Grant Robertson and Richard Shillcock
Tue 05 Dec 2017, 11:00 - 12:00
IF 4.31/4.33

If you have a question about this talk, please contact: Gareth Beedham (gbeedham)

Richard Shillcock

Understanding the central fixation bias in scene viewing

Richard Shillcock & Beren Millidge

I will report on research by Beren Millidge concerning the enduring bias that people have to fixate towards the centre

of scenes presented on a screen. Various explanations have been suggested in the literature. We present an implemented 

model of scene processing from which the central fixation bias emerges incidentally and quite naturally. Our overall approach

echoes the current orientation within Cogntive Science towards prediction.


Grant Robertson

Community detection in the post synaptic proteome 

Synapses are responsible for signal transduction an neural plasticity in the brain. Genetic mutations in the synaptic proteome are responsible for over 100 brain disorders1. The synaptic proteome is a complex structure formed from the interactions of thousands of constituent proteins.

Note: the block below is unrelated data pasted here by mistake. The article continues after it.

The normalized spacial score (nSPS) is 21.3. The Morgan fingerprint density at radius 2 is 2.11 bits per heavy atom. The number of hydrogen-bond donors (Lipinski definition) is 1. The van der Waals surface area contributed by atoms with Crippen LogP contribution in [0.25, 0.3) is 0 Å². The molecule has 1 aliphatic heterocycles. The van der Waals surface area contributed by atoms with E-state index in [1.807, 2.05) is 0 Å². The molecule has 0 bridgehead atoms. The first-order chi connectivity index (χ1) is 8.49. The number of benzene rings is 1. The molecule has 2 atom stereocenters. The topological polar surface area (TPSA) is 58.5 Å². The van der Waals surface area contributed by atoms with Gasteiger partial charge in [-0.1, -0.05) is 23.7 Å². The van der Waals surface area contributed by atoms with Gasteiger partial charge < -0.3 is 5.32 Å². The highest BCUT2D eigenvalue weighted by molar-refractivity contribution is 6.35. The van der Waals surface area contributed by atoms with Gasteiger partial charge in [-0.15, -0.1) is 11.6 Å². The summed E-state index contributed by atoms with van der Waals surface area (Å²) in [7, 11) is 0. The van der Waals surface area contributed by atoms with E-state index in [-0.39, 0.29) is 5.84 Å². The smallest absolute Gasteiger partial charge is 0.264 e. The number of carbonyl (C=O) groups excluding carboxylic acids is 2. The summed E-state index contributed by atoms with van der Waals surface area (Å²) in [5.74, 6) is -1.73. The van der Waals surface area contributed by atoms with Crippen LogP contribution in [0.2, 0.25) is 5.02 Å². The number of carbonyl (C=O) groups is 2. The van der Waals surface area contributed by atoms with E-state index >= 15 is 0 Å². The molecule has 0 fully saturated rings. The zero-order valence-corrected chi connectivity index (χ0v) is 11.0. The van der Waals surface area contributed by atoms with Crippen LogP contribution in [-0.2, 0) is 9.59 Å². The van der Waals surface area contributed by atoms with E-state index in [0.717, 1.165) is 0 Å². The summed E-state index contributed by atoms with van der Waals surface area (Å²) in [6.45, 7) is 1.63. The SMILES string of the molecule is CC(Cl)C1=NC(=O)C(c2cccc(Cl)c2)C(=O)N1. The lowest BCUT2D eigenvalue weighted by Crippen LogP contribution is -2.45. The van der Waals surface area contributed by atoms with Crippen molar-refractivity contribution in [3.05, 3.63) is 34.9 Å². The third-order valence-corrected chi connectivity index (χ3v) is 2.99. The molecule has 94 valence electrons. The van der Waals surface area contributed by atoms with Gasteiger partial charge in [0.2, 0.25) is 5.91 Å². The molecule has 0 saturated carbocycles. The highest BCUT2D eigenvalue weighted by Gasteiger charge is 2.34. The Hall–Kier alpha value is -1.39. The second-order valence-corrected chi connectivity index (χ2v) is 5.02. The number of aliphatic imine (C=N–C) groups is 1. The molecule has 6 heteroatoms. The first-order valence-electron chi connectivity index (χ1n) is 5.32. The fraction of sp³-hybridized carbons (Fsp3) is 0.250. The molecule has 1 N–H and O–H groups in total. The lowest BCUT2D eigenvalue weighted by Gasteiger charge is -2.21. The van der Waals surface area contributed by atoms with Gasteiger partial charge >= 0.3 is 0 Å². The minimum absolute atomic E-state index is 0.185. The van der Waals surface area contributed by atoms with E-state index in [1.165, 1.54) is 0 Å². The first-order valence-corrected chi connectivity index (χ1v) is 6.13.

The proteome can be represented as a network where the vertices are proteins or the genes that encode them, and edges occur between proteins that interact. Communities are large scale structures within the network representing a subnetwork with dense interconnections. Previous studies have shown the association of structural communities within parts of the synaptic proteome with particular functions or disorders2.

The Armstrong group and Simpson group have recently produced the most up to date static interaction graph of the post synaptic proteome. In this talk I will discuss finding communities in this graph and how this can help to interpret the results of large scale GWAS of complex traits and neuropsychiatric disorders.


1 Grant, S.G., 2012. Synaptopathies: diseases of the synaptome. Current opinion in neurobiology, 22(3), pp.522-529.

2 Pocklington, A.J., Cumiskey, M., Armstrong, J.D. and Grant, S.G., 2006. The proteomes of neurotransmitter receptor complexes form modular networks with distributed functionality underlying plasticity and behaviour. Molecular systems biology, 2(1).